On April 18, 2017, President Donald Trump signed the executive order “Buy American and Hire American” aimed at maximizing the federal government’s use of goods, products, and materials produced in the United States. The E.O. does not attempt to change existing law, but requires agencies to increase monitoring, enforcement, and compliance with Buy American Laws while minimizing the use of waivers. The order also focuses on President Trump’s policy to protect the interests of United States workers and “Hire American.” With an emphasis on the Trump Administration’s “Buy American” agenda, it will be more critical than ever for federal contractors and grantees to focus on their own compliance with domestic preference requirements. Continue Reading
UK Prime Minister Theresa May has today announced that she intends to trigger a General Election to take place on 8 June 2017. The announcement is the latest unexpected twist in an unpredictable 12 months in British politics. What does this surprise development mean for the Brexit process? Read the full blog here.
In September 2015, the European Medicines Agency (EMA) launched the initiative for patient registries. The purpose of the initiative is to improve the benefit-risk evaluation of medicinal products for human use. The EMA’s initiative for patient registries focuses mainly on the ways in which existing patient registries could be improved. This could be systematically considered by regulators and pharmaceutical companies when collecting regulatory data.
The European Commission (EC) has published a report (Report) recommending improvements in the summary of product characteristics (SmPC) and the Patient Information Leaflet (PIL) of medicinal products for human use. The report identifies shortcomings concerning the SmPC and the PIL, and provides recommendations on the way in which SmPC and PIL could be improved.
In an effort to help assessors evaluate initial marketing authorization applications, the European Medicines Agency (EMA) has taken the initiative to extend the use of “early background summaries”.
On March 27, the Middle States Commission on Higher Education (“Middle States”) released for public comment a draft policy on its expectations for honesty and truthfulness in published information and in student recruitment practices. Among other things, the policy would prohibit Middle States-accredited institutions from paying commissions to agents to recruit international students. Middle States is accepting public comment on the policy through April 17, 2017. Continue Reading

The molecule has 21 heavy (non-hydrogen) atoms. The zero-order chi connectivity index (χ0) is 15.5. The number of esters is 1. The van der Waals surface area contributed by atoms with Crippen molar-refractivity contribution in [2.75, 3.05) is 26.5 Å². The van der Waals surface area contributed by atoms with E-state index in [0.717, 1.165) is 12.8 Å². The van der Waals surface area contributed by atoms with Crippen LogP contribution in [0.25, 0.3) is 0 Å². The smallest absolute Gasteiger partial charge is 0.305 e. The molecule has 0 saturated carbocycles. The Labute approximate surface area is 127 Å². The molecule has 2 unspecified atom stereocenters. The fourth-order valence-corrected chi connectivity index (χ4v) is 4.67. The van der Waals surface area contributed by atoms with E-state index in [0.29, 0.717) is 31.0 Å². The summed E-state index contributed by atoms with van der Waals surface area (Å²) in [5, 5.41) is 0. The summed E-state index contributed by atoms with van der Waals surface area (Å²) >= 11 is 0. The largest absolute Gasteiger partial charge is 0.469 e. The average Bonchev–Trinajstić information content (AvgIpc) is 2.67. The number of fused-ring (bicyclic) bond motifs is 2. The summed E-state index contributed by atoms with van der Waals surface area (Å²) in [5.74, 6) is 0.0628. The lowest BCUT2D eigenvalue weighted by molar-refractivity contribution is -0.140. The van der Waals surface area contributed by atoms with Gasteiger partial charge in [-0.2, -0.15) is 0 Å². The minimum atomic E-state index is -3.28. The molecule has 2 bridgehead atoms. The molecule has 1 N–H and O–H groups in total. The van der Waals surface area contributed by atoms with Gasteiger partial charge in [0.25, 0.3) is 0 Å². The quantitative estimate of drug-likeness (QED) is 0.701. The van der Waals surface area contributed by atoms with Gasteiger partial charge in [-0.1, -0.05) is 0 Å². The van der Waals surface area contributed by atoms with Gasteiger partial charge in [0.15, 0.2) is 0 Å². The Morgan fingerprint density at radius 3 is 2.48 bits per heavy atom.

Germany has introduced a new “Regulation for the Operation of Unmanned Aircraft Systems” (“Drone-Regulation“). On 7 April 2017, the new Drone-Regulation entered into force adapting national legislation to the risk-based approach of the European Union and setting the way for innovative technologies. However, the new rules also contain identification and qualification obligations as well as strict authorisation requirements for specific operations of Unmanned Aircraft Systems (“UAS”).
Some aspects of Germany’s new UAS regulations parallel the Federal Aviation Administration’s (“FAA”) Small UAS Rule (Part 107) that went into effect in the United States last August. Similar to the rules adopted by the FAA, Germany’s new UAS regulations place general restrictions on operating UAS beyond visual line of sight (“BVLOS”) and limit operations over people. Notably, however, Germany’s new regulations also provide a pathway for authorizing more advanced commercial UAS operations that go beyond the scope of the regulations in circumstances where it is safe to do so. This is similar to the waiver process adopted by the FAA in Part 107 for authorizing operations beyond the scope of the rule. Continue Reading
Despite a recent decision by the Second Circuit suggesting that anti-steering contractual provisions in other industries may not be anticompetitive, DOJ’s lawsuit (United States v. Carolinas HealthCare System) against Carolinas HealthCare System’s (CHS’s) contracting practices continues forward after surviving a motion for judgment on the pleadings. On March 30, a North Carolina federal judge found that DOJ’s lawsuit targeting CHS’s direct and indirect anti-steering provisions preventing insurers from steering patients to lower-cost providers alleged plausible antitrust violations and should continue to discovery.
At this year’s SmallSat Symposium in Silicon Valley, February 6-8, 2017, attendees exchanged perspectives on promoting innovation and development in the satellite industry, all surrounded by exhibits of the first computers and early innovators who paved the way. Due to attendance twice as high as last year’s event, the SmallSat Symposium experienced a slight upgrade—the event was moved from last year’s tent in the Hogan Lovells, Menlo Park parking lot to the Computer History Museum in Mountain View. This dramatic increase in attendance is just one indicator of the significant growth the SmallSat industry is experiencing.
On 29 March 2017, the UK Medicines and Healthcare products Regulatory Agency (MHRA) published a new guidance (hereafter “Guidance“) concerning the Own Brand Labelling of medical devices in the United Kingdom. The Guidance, which is expected to have substantial consequences for the current arrangements between Own Brand Labellers (OBL) and “Original Equipment Manufacturers” (OEM), is intended to replace the MHRA guidance titled “Own Brand Labelling and Rented Products, Bulletin No. 19” last amended in June 2011.